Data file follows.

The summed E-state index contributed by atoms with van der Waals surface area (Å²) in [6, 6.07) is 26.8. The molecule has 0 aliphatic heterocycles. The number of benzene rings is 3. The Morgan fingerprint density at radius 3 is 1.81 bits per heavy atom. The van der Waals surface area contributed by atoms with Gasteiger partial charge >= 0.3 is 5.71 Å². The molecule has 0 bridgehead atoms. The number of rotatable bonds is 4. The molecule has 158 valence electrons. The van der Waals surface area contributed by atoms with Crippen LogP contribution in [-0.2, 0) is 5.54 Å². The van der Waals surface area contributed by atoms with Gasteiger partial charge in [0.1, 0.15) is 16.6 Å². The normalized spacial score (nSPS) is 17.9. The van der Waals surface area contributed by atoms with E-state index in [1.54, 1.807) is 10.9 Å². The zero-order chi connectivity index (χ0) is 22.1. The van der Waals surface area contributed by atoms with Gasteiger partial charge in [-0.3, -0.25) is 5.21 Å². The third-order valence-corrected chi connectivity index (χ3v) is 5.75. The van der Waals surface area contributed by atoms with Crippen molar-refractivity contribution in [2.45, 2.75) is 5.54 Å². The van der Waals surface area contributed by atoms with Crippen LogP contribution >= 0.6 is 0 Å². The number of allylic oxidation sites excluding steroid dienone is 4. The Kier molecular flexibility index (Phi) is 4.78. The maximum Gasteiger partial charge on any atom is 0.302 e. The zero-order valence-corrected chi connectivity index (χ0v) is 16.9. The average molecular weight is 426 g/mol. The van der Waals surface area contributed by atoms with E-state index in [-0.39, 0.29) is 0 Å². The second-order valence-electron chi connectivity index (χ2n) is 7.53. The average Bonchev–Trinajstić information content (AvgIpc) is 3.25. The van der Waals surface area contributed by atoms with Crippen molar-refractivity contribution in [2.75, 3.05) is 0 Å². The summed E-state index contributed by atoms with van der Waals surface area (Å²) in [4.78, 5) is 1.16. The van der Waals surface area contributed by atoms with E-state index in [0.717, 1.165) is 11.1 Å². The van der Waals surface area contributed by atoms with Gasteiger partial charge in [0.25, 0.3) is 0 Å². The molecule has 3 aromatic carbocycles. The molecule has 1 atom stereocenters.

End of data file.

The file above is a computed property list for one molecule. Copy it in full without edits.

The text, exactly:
The summed E-state index contributed by atoms with van der Waals surface area (Å²) in [6, 6.07) is 26.8. The molecule has 0 aliphatic heterocycles. The number of benzene rings is 3. The Morgan fingerprint density at radius 3 is 1.81 bits per heavy atom. The van der Waals surface area contributed by atoms with Gasteiger partial charge >= 0.3 is 5.71 Å². The molecule has 0 bridgehead atoms. The number of rotatable bonds is 4. The molecule has 158 valence electrons. The van der Waals surface area contributed by atoms with Crippen LogP contribution in [-0.2, 0) is 5.54 Å². The van der Waals surface area contributed by atoms with Gasteiger partial charge in [0.1, 0.15) is 16.6 Å². The normalized spacial score (nSPS) is 17.9. The van der Waals surface area contributed by atoms with E-state index in [1.54, 1.807) is 10.9 Å². The zero-order chi connectivity index (χ0) is 22.1. The van der Waals surface area contributed by atoms with Gasteiger partial charge in [-0.3, -0.25) is 5.21 Å². The third-order valence-corrected chi connectivity index (χ3v) is 5.75. The van der Waals surface area contributed by atoms with Crippen molar-refractivity contribution in [2.45, 2.75) is 5.54 Å². The van der Waals surface area contributed by atoms with Crippen LogP contribution >= 0.6 is 0 Å². The number of allylic oxidation sites excluding steroid dienone is 4. The Kier molecular flexibility index (Phi) is 4.78. The maximum Gasteiger partial charge on any atom is 0.302 e. The zero-order valence-corrected chi connectivity index (χ0v) is 16.9. The average molecular weight is 426 g/mol. The van der Waals surface area contributed by atoms with E-state index in [-0.39, 0.29) is 0 Å². The second-order valence-electron chi connectivity index (χ2n) is 7.53. The average Bonchev–Trinajstić information content (AvgIpc) is 3.25. The van der Waals surface area contributed by atoms with Crippen molar-refractivity contribution in [2.75, 3.05) is 0 Å². The summed E-state index contributed by atoms with van der Waals surface area (Å²) in [4.78, 5) is 1.16. The van der Waals surface area contributed by atoms with E-state index in [0.717, 1.165) is 11.1 Å². The van der Waals surface area contributed by atoms with Gasteiger partial charge in [0.25, 0.3) is 0 Å². The molecule has 3 aromatic carbocycles. The molecule has 1 atom stereocenters.